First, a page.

"Sophie, my sister," he called out softly, "Agna is weeping. Help her." "What?" said Sophia from inside her tree trunk. "Have you forgotten the wrongs her mother did to us? Thanks to her and her mother, we were thrown out of our own castle. After that, we had to escape for our lives!"
But she was not really so unforgiving, and very soon Sophia slid quietly out of the tree trunk. Taking the blue skeins of silk to the loom, Sophia sat and began to weave. Much surprised was Agna to see her stepsister there in the room, you can be sure! Soon the blue silk gown was not only woven but embroidered, too.
Sophia slipped back safe inside her tree trunk before the Prince returned. "Why, this is the most beautiful work I have ever seen!" said he. "And I look forward to seeing the red one next. It'll be even better because the thread is even more fine." With a low bow he left the room.
Agna had secretly hoped that when the Prince had seen the blue gown finished he would have be so impressed, he would have released her from having to weave the others. But when she found she was expected to weave the second gown, too, her heart sank. She began to loudly moan and groan.
Again Sigurd heard Agna's cries and urged Sophia to come to her aid. Sophia, feeling sorry for her distress, wove and embroidered the second gown as she had done the first, mixing gold thread and precious stones along the collar, down the sleeves, and along the bottom where the gown would sweep the floor. When it was done, she glided back into her tree trunk just moments before the Prince stepped into the room.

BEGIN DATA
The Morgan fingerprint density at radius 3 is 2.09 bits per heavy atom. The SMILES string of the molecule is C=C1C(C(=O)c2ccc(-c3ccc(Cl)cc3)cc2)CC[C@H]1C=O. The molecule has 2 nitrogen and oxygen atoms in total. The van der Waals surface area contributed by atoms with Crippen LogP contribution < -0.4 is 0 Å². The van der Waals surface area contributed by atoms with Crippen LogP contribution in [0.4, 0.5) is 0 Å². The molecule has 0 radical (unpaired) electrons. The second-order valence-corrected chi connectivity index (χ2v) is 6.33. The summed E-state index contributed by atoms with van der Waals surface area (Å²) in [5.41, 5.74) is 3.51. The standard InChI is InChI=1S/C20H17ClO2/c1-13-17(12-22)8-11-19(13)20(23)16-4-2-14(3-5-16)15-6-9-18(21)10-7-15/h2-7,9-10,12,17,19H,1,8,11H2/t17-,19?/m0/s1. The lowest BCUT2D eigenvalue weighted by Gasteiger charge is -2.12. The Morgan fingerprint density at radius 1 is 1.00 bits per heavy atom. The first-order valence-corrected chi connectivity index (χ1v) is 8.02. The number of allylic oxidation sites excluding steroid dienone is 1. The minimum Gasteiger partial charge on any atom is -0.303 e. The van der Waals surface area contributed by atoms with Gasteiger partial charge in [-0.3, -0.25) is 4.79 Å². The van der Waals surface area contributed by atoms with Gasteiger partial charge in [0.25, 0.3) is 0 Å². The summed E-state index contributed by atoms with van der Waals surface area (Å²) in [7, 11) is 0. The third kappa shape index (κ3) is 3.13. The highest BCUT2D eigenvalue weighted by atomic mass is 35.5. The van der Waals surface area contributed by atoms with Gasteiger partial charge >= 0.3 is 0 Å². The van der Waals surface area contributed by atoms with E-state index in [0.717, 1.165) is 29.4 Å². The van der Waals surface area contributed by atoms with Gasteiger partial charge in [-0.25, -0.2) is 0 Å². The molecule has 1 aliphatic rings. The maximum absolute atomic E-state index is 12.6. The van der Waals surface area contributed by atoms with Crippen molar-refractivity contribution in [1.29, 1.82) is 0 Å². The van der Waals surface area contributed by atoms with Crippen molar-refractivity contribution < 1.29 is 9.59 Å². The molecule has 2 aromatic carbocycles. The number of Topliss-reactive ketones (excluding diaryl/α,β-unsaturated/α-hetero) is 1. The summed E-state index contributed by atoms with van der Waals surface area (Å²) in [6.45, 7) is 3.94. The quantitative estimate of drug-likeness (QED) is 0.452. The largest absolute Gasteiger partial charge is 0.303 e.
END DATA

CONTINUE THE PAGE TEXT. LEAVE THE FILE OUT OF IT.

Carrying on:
"You are as quick as you are clever," said he, admiring the shining red gown. "Why, this gown looks as if it had been embroidered by the fairies! The last one is a robe, my dear, and it will be the very green robe I will wear on our wedding day." He expected the princess would be pleased, but in her face he saw only gloom and despair . "Take three days to finish it," he said, thinking that might relieve the dread he saw in her eyes. "It will be the best yet, no doubt!" he said, and trying to sound as cheerful as he could, he added. "I will wear it on our wedding day." With a short bow, he left.
Agna sank into a chair and tears overcame her once again. She remembered all the unkind things that she and her mother had done. After all, she had said nothing when her mother had forced Sophia and her brother to move out of the castle. She was marrying the Prince of Greece only because he believed that SHE was Princess Sophia.
Could she hope now that Sophia would come to her rescue yet a third time? Sophia had already helped Agna twice, and was thinking she might let Agna get on as best as she could this third time by herself. Yet her brother Sigurd begged his sister to help just one more time, and the tears of poor Agna pulled at Sophia's heart.
So Sophia again slid out of her tree trunk and set to work, to Agna's great relief. Sophia wove that shining green silk into a pattern such as no one had ever seen before. But it took a long time. On the third morning, just as she was putting the last stitches into the last flower, the door opened.
Quickly, Sophia jumped up. She tried to slip back into her tree trunk in time, but the folds of the silk were wrapped around her and she tripped. She would have fallen to the floor if the prince of Greece had not caught her in his arms. "What's this?" he said, as the real Princess Sophia pulled back and righted herself.